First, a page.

Tornado season is here: Weather experts talk what to do to stay safe

May 25, 2019 GMT

It’s tornado season in Nebraska.

And though the risk of a large-scale twister in this neck of the woods isn’t as extreme as it is for other states positioned in the Great Plains, there still is an inherent risk people need to be aware of, said Corey Mead, a meteorologist for the National Weather Service in Valley.

In June 2014, two tornadoes ripped through the Stanton County village of Pilger, resulting in colossal damage and two deaths. This month, tornado activity has been seen throughout the state with at least one confirmed, EF-2, a tornado touching down in Lincoln and two touching down in rural, southeast Nebraska earlier this week.


While Columbus hasn’t had any close calls this late spring, it’s important for residents of all Nebraska counties to keep a close eye on what is happening with Mother Nature – things can get ugly quick, Mead said.

If there is a tornado warning, residents should take immediate action.

“Really, the guidance we provide as an agency is that people should seek shelter on the lowest floor of their home or business,” Mead said. “If you are on a multilevel apartment, you should always try to get to the ground floor and then you should try to find an interior room that doesn’t have any windows.

“Bathrooms are generally a great place because a lot of older ones – and even some newer ones – use copper pipes in the walls which helps strengthen the walls and should shelter people a little better if things get nasty. Just because those walls are a little stronger.”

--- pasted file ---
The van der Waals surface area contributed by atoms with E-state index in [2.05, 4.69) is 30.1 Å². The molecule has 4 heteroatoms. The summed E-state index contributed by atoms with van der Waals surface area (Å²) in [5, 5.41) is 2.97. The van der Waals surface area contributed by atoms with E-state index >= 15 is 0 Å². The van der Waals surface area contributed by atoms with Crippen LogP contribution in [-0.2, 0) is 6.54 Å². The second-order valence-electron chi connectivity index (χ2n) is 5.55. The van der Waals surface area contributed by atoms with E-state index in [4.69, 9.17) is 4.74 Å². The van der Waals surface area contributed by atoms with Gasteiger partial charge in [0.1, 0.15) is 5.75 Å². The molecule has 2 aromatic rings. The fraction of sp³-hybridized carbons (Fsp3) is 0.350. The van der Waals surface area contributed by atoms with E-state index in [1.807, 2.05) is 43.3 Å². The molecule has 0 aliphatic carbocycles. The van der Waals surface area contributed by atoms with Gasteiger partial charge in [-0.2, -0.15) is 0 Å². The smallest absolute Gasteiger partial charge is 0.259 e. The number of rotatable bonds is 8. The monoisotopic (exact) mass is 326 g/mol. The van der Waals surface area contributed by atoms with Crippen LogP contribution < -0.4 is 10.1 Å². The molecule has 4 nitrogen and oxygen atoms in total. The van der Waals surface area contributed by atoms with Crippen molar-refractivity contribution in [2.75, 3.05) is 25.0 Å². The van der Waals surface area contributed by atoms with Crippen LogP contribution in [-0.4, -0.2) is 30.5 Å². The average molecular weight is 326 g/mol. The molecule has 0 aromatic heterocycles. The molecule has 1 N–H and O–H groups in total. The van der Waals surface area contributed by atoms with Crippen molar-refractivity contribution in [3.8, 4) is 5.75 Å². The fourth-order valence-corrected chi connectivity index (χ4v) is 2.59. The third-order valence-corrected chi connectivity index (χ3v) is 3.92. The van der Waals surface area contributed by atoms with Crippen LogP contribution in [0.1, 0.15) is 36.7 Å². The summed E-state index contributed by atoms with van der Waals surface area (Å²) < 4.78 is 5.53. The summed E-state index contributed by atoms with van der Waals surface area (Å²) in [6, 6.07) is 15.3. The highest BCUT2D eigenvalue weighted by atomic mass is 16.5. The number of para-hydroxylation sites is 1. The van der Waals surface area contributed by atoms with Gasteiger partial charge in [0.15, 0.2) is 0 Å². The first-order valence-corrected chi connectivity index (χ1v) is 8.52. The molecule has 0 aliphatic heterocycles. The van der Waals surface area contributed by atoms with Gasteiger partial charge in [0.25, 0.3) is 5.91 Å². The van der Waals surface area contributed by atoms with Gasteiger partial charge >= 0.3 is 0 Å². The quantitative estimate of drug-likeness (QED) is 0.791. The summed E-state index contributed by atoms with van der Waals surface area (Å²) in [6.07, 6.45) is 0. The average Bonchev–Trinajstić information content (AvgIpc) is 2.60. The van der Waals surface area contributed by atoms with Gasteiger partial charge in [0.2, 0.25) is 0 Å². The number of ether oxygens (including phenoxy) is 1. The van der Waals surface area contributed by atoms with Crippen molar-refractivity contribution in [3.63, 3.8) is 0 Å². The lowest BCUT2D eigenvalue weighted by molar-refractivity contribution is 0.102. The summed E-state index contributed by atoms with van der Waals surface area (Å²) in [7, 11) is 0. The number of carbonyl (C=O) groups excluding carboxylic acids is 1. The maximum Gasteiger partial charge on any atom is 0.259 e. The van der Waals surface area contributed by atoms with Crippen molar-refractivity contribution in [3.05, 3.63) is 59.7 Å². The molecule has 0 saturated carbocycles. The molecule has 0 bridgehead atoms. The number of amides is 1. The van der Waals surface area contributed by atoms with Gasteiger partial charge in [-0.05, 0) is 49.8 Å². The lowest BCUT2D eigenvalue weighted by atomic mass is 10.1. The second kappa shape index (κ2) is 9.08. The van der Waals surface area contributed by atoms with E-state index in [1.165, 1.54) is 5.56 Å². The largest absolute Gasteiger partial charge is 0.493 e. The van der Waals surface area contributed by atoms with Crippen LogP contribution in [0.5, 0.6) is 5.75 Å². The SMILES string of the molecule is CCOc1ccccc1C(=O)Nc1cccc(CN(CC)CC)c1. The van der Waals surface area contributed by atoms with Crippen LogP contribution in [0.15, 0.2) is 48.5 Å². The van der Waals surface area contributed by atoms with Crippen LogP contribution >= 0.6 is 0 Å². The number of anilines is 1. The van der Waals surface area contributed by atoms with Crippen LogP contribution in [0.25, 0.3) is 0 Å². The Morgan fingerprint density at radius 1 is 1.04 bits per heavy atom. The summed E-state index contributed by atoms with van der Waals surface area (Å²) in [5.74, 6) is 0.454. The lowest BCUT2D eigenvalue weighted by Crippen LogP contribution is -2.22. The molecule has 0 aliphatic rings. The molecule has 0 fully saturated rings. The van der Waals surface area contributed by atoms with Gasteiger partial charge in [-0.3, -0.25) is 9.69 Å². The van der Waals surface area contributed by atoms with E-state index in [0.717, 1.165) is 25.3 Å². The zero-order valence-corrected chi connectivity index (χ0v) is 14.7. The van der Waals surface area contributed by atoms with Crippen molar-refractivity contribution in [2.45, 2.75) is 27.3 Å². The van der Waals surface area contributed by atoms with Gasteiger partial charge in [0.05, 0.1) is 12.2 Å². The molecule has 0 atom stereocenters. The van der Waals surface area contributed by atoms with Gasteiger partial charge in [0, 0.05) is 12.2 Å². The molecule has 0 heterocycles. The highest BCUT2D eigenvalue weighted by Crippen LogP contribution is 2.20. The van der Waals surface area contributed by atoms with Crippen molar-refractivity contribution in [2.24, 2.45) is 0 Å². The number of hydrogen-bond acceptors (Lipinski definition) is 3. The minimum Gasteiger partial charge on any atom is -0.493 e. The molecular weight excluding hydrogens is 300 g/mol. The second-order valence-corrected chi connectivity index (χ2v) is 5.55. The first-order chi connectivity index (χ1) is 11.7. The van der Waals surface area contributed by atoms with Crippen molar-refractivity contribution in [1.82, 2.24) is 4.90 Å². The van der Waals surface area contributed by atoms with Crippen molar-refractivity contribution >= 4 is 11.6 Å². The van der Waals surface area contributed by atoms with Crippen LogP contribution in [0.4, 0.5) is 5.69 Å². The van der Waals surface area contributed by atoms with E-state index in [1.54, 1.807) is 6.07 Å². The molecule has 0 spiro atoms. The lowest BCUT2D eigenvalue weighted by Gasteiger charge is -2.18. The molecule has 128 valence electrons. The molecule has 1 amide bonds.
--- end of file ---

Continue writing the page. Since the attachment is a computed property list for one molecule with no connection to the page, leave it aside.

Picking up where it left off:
Generally, severe weather season in Nebraska spans from April through June, Valley Meteorologist Brett Albright said. The state started off the season relatively quiet regarding tornado action, but has started picking up this month, he said, noting the Lincoln touchdown and one sizable tornado working along the Kansas border within 200 yards of Nebraska.

“The severe weather (nationwide) starts in late winter in the southeastern United States and then migrates west and then toward the north as you move into the summer months,” Albright said. “And for us, with that pattern, we start seeing tornadic activity typically in May and June.”

Just with Nebraska’s geographical positioning, Albright added that there’s always the chance for people to come across a twister, albeit not as likely as for residents living in Kansas, Oklahoma and Arkansas to the south and southeast.

“Anytime you are (positioned) east of the Rockies (mountains) there’s always the chance to encounter tornadoes,” Albright said. “We have good strong storms forming with cold air, and then that warm air comes up from the Gulf (of Mexico) and when those meet it leads to storms that can cause tornadoes.”


Albright noted that all over the county he hears of certain towns or areas claiming they are immune to being affected by a tornado. Whether because of being positioned in a low portion of ground or in a valley, he said many believe they are in their own “tornado bubble.” This, however, is a flawed line of thinking.

“A lot of regions have their own little myths about tornadoes, but the risk is still there,” he said. “Just because you live in a place like that doesn’t mean you aren’t susceptible. If you live anywhere in Nebraska your chances of being hit are fairly low, but the odds are not much different than they are for your neighbors in surrounding areas.”

Sam Pimper is the news editor of The Columbus Telegram. Reach him via email at sam.pimper@lee net.